Brighton rabbi trains for new role in the RAF

Rabbi Samuel de Beck Spitzer was commissioned at a graduation ceremony attended by Prince Edward at RAF Cranwell in Lincolnshire


An Orthodox rabbi has become the first Jewish flight lieutenant chaplain to have undergone RAF officer training.

Rabbi Samuel de Beck Spitzer, who until recently led Hove Hebrew Congregation, was commissioned at a graduation ceremony, attended by Prince Edward at RAF Cranwell in Lincolnshire.

He will be attached to 600 squadron at RAF Northolt, providing support to personnel of all religions and none. He told the JC: “Scenarios could be anything from family issues to PTSD.

“Everybody turns to the chaplain at times of crisis.” Calling it “a really historic moment in Jewish-British history”, the 50-year-old rabbi undertook a ten-week bespoke training programme alongside other officer cadets, which he described as “rewarding, rich, but very hard to navigate at times”.

He said after his graduation: “In his speech, Prince Edward said that no one would be able to grasp the difficulties each cadet had experienced at Cranwell during their training. Laymen usually think about the hard physical training, but the emotional and mental stress level is so high.”

Rabbi de Beck Spitzer said that the greatest lessons he had learnt from [the training] was “to be true to oneself and to lead by example”.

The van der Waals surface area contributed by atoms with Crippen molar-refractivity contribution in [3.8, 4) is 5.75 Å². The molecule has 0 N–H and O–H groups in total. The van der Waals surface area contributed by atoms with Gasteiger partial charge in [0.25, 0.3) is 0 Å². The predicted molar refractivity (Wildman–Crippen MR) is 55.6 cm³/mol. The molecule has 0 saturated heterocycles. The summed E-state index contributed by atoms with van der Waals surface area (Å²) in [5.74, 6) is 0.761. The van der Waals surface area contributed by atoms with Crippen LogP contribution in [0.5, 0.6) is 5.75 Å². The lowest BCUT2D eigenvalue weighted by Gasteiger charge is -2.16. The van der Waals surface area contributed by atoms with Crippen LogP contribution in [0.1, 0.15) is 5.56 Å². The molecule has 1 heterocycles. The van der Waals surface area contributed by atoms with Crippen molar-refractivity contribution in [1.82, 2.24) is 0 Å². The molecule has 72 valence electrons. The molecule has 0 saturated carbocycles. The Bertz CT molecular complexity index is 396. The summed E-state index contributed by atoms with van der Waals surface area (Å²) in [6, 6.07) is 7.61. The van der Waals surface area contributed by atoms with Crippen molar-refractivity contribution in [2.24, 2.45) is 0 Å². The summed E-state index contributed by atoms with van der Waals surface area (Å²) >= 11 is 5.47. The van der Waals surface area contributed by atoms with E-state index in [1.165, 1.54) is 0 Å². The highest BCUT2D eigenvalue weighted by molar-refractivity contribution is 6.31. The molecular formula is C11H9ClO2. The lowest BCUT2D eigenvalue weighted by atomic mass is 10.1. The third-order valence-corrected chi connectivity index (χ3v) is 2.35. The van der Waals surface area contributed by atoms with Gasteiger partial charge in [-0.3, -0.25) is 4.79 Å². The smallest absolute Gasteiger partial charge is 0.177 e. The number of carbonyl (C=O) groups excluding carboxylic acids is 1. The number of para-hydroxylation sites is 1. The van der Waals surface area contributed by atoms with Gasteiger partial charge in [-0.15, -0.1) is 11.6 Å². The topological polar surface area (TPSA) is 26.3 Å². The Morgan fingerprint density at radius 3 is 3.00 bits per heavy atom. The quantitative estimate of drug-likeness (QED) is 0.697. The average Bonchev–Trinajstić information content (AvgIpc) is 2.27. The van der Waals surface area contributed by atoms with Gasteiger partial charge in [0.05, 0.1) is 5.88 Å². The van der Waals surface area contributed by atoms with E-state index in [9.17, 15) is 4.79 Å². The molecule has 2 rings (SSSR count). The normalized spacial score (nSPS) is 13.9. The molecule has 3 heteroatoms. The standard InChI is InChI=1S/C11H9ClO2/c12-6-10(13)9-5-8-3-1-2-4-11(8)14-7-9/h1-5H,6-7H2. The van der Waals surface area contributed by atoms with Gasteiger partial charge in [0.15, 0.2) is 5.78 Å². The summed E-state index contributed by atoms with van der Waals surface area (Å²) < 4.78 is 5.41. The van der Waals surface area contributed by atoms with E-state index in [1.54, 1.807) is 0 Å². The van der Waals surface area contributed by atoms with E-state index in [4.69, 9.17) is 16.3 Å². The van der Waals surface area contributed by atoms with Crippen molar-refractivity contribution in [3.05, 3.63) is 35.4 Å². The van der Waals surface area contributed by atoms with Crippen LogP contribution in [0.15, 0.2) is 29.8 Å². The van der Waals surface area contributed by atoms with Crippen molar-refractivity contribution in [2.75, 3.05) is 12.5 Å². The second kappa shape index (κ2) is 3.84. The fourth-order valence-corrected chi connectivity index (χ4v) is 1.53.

Asked what had attracted him to the role, he said: “A sense of service and gratitude to Great Britain in all that it has offered me in terms of education and living, as well as the opportunity to expand my exposure and service outside the realms of the Jewish community exclusively.”

Rabbi de Beck Spitzer, who has French and Indian-Iraqi heritage, grew up in both the Sephardic and Chasidic communities of Stamford Hill and was an erstwhile student of the late Rabbi Schmelke Pinter, a leading figure in the Orthodox community.

Before becoming rabbi of the Hove Hebrew Congregation, also known as Holland Road Shul, he led the Lisbon Jewish community.

He said he hoped “to bring a different perspective to military chaplaincy”.

The new role adds to his already eclectic CV since, as a professionally trained baritone, the rabbi has performed as a soloist with the Israeli Opera (formerly the New Israeli Opera) and the Israeli Philharmonic.

“I’m still singing from time to time and the RAF is interested in inviting me to sing with their music ensembles,” he said.

Although the new position won’t require him to fly planes, he does hold a private pilot’s licence, though he hasn’t used it for 25 years..

Rabbi de Beck Spitzer was joined at the ceremony by his mother, sister and son, 23, who had flown in from Israel. “My son was a soldier with the Golani Brigade [an elite IDF unit]. He was fascinated by all the pomp and circumstance. Unlike the RAF, when you are in Golani, you don’t have time to polish your boots.”

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